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U.S. Economy Continued To Slow In Second Quarter


From NPR News, this is ALL THINGS CONSIDERED. I'm Audie Cornish.


And I'm Robert Siegel. The government said today that the U.S. economy continued to slow during the second quarter of the year. The overall U.S. growth rate fell to just 1.5 percent, as consumers cut back on purchases and spending by businesses, which has been a source of economic strength, also fell. NPR's Jim Zarroli tells us more.

JIM ZARROLI, BYLINE: Today's numbers were about in line with economists' expectations, but expectations had been low. Of special concern was the decline in consumer spending. It rose just 1.5 percent, down from 2.4 percent the quarter before. Sung Won Sohn, professor of economics at California State University Channel Islands, says people bought less partly because of the weak job market.

SUNG WON SOHN: They decided to close their wallets and stop spending, basically. Car sales were especially hard hit.

ZARROLI: There were some bright spots in the report. Exports were up and spending on services rose. Inflation pressures eased a bit, but government spending fell for the ninth straight quarter and businesses have stopped investing the way they were. Sohn says that is at least partly related to the election and the uncertainty over taxes and spending.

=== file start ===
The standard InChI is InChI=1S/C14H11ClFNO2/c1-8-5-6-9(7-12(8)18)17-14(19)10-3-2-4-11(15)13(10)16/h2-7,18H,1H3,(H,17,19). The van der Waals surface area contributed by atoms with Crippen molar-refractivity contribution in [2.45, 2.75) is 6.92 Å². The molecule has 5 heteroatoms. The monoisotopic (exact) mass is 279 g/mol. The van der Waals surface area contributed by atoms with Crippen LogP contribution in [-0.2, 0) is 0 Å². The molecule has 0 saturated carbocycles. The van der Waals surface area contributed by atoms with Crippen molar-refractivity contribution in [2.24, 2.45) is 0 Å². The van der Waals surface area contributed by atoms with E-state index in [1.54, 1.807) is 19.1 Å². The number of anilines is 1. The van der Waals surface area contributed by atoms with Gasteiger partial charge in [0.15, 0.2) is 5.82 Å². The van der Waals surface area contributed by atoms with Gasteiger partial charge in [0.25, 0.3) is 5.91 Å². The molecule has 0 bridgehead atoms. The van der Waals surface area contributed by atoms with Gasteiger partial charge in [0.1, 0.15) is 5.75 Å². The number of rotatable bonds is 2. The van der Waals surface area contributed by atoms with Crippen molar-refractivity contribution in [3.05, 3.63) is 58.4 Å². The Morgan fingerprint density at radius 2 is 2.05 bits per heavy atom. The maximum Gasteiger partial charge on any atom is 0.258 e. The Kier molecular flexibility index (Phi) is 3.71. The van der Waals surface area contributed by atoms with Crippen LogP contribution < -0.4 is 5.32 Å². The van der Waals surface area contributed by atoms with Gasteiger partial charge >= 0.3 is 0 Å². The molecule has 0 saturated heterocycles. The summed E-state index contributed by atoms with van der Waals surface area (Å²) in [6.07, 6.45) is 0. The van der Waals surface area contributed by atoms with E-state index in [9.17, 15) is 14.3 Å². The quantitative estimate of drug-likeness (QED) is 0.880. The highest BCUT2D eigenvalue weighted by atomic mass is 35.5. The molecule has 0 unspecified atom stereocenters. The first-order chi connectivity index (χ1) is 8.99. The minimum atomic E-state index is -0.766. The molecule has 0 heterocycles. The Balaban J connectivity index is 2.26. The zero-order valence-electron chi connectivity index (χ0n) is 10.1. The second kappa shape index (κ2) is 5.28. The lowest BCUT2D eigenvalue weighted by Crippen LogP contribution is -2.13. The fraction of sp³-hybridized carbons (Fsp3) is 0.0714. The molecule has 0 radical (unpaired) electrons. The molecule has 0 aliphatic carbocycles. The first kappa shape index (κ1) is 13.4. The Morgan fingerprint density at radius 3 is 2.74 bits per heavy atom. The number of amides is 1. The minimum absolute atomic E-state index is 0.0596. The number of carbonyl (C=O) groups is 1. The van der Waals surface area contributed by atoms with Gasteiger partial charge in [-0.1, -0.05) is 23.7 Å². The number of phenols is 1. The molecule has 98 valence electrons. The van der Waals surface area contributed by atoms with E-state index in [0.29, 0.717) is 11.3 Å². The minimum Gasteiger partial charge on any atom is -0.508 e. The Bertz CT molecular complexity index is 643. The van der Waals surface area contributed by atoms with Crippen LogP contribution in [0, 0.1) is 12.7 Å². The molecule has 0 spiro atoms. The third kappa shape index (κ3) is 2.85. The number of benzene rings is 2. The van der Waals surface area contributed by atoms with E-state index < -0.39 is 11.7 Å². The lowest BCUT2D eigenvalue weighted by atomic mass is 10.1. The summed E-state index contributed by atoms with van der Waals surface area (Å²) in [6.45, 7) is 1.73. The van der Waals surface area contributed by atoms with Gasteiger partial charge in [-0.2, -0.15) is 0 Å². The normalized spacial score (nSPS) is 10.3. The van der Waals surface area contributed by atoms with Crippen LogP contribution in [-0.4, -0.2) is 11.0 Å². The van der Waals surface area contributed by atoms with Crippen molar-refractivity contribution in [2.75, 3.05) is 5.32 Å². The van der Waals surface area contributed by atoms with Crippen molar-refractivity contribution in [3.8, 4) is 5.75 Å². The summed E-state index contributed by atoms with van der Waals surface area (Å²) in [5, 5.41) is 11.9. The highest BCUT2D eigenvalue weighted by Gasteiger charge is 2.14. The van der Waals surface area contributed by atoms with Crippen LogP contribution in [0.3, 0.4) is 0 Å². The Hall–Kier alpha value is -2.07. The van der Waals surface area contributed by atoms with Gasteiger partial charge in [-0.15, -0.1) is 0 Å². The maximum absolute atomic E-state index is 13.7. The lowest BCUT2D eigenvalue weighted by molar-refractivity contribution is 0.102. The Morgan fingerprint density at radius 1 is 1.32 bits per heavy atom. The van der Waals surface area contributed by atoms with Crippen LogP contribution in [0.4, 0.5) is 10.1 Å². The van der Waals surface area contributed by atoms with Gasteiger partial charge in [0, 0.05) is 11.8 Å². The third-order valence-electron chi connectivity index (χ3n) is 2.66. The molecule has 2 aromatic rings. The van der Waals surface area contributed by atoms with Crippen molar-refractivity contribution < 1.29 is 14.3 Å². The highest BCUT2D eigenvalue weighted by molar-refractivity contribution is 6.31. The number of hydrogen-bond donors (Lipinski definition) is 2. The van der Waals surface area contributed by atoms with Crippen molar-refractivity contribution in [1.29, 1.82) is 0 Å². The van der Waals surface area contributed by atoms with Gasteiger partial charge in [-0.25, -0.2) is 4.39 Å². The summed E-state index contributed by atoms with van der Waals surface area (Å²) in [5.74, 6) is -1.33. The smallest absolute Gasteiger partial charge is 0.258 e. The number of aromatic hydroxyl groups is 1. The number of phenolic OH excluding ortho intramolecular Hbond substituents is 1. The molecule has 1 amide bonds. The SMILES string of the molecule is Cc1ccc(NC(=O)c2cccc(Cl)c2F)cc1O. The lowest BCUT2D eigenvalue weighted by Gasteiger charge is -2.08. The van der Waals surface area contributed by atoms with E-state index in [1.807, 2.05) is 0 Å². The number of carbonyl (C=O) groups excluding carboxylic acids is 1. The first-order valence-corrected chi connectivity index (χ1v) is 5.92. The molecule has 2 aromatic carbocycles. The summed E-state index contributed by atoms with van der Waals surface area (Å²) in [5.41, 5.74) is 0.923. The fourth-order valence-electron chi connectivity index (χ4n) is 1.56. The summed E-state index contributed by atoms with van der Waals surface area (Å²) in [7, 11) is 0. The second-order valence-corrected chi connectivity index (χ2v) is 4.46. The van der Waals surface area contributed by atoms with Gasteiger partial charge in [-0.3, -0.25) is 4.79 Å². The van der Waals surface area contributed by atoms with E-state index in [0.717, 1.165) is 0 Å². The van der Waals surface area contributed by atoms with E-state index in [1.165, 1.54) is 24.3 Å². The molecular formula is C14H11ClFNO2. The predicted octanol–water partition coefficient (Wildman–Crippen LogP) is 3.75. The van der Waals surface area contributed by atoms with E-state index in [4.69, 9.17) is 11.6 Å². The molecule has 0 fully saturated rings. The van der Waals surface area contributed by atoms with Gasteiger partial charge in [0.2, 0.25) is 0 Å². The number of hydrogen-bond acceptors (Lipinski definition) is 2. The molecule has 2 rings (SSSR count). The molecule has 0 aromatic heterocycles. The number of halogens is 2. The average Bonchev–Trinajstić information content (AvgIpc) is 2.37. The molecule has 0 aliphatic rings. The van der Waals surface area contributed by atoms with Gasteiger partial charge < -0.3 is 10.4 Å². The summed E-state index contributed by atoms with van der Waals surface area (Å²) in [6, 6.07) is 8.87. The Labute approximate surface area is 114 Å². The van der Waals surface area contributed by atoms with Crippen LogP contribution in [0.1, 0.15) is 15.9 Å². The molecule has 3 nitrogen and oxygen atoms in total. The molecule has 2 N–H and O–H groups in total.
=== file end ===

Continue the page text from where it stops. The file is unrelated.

The troubles in Europe are also taking a toll on the economy.

SOHN: At the moment, all the risks are the downside. The economy is more likely to grow at a slow pace or even go into recession. And there aren't too many upsides.

ZARROLI: The weak numbers come in the middle of a close election campaign and Republicans were quick to seize on them as evidence that President Obama's economic policies have failed. Glenn Hubbard, a Romney advisor said with the economy growing at such a slow pace, it can never return to full employment. The White House acknowledged that the numbers were disappointing, but Alan Krueger, chairman of the Council of Economic Advisors, says the economy is still crawling back from the devastating collapse of 2008.

ALAN KRUEGER: Stronger economic growth will help to create stronger job growth, but after contracting at a record rate at the end of 2008, it's an encouraging sign that the economy has continued to expand.

ZARROLI: Krueger said it was up to Congress to stimulate growth by agreeing to keep taxes low on middle class families and passing more of the provisions in President Obama's jobs bill. But Congress has been unwilling to take such steps during a hotly contested election like this one and today's tepid economic numbers seem unlikely to change that.

Jim Zarroli, NPR News. Transcript provided by NPR, Copyright NPR.

Jim Zarroli is an NPR correspondent based in New York. He covers economics and business news.